I had some hope of expecting a child this last month, but it also came to naught, and as I had not confessed my thought to my husband he is not in the least concerned with what might have been. Instead he worries without ceasing, over what might be if we do not find either an increase in our income, or a manner of relieving our expenses. Meanwhile I feel that we live comfortably, though not lavishly, and have myself been far more troubled by such worries in the past. My step-father continues very ill, and does not speak after his accident, which has Maman quite distressed though Andre does his best to soothe her, being again at home in Riom with them and Matthieu. My cousin, the Duc de Bouillon, writes that he has papers about which we must speak, and he urges me to travel to Paris, but does not state their purpose.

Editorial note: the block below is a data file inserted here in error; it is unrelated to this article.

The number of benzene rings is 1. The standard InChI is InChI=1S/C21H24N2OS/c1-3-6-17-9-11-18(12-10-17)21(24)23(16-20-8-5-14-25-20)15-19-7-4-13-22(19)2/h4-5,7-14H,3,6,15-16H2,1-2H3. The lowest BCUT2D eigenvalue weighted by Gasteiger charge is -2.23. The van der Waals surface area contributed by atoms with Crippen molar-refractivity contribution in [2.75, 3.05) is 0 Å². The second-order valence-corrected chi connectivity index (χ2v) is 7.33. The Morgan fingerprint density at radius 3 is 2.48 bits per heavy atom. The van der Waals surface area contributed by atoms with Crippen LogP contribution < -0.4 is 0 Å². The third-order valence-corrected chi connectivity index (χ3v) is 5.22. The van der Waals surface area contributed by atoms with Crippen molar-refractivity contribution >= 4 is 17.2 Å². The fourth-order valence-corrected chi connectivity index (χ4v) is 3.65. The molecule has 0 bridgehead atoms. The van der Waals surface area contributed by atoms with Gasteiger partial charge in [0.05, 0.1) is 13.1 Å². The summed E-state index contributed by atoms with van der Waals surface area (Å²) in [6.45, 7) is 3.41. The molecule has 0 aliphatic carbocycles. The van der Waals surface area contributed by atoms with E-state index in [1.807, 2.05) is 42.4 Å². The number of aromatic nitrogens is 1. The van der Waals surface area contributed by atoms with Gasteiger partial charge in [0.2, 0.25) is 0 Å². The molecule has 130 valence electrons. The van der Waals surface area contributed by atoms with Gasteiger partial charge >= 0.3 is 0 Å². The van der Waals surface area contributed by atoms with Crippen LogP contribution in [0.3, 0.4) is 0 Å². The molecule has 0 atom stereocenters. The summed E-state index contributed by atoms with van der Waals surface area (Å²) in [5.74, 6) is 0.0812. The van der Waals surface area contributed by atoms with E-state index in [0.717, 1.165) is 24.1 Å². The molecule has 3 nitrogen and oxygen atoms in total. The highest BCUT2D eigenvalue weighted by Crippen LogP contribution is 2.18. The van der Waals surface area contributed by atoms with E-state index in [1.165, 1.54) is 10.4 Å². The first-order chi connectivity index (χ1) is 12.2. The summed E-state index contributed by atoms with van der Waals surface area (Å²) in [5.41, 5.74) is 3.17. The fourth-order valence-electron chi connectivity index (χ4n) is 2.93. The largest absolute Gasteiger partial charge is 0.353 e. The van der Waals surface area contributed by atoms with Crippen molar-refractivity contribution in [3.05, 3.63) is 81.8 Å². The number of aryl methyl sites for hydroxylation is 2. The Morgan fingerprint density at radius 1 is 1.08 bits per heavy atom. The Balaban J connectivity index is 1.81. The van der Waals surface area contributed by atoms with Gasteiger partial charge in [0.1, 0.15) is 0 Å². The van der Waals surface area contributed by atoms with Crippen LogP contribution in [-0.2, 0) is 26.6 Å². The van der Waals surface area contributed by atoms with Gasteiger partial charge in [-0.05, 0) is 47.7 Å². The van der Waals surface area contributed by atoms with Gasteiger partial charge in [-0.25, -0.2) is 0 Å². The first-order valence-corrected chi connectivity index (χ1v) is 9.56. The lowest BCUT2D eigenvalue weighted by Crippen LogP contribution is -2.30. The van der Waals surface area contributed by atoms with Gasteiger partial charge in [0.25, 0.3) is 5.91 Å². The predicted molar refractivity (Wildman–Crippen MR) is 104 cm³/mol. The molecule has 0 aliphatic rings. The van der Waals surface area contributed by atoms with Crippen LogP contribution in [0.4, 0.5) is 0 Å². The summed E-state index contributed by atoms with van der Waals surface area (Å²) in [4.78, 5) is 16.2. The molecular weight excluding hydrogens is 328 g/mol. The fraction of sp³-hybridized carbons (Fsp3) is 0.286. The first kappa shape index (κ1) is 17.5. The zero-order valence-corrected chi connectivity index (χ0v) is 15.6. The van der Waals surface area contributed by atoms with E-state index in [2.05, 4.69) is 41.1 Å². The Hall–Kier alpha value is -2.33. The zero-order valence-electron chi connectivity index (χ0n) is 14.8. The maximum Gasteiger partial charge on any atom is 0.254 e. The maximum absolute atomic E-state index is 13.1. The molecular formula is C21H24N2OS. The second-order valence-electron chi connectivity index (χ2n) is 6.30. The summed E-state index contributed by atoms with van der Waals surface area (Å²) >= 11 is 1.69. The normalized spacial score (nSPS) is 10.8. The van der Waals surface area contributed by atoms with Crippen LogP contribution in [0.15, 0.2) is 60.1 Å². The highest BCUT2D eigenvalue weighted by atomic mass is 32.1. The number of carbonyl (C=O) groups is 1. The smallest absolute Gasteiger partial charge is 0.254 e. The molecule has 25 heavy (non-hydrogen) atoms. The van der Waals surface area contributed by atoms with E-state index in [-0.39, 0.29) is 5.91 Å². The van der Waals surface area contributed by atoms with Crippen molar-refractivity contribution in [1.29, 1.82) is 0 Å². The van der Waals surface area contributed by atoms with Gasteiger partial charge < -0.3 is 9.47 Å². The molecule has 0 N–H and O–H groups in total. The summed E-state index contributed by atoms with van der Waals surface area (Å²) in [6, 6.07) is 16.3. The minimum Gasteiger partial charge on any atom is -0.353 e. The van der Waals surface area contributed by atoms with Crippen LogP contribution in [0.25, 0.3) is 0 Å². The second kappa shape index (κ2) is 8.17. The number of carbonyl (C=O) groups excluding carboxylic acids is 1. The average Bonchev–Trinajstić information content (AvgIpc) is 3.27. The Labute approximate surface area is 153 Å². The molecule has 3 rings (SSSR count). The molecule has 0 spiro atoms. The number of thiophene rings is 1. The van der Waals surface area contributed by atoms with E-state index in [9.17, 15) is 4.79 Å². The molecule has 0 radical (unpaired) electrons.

Indeed, I may soon have reason to travel there in any case, as Madame Elizabeth, the King's sister, requests my return to serve her once more. I need not come at once though, which is well as the roads are especially treacherous at this time of year, and only today we had snow. The charge at court may present more income, but would bring attendant expenses which could vastly outweigh the gain.

As ever, the way forward is fraught with shadows.
Comtesse d'Auvergne
Marquise de Mercoeur

Monday, January 6, 2014

January 6th, 1784

We have only just returned from the wedding of Adrienne's daughter, Emiline, which I must say was very lovely. The young couple seemed genuinely fond of one another, which is a pleasant start to any marriage, though it is no guarantee of happiness later in life. We arrived home to news from Thierry's family in Riom that his elderly grandmother, his father's mother, is gravely ill. The family suggests, in their often rather odd way, that he need not trouble himself to travel to Riom to see her, and in the next sentence hint that she may not last much longer. Naturally he is in a state of bewilderment over how to proceed.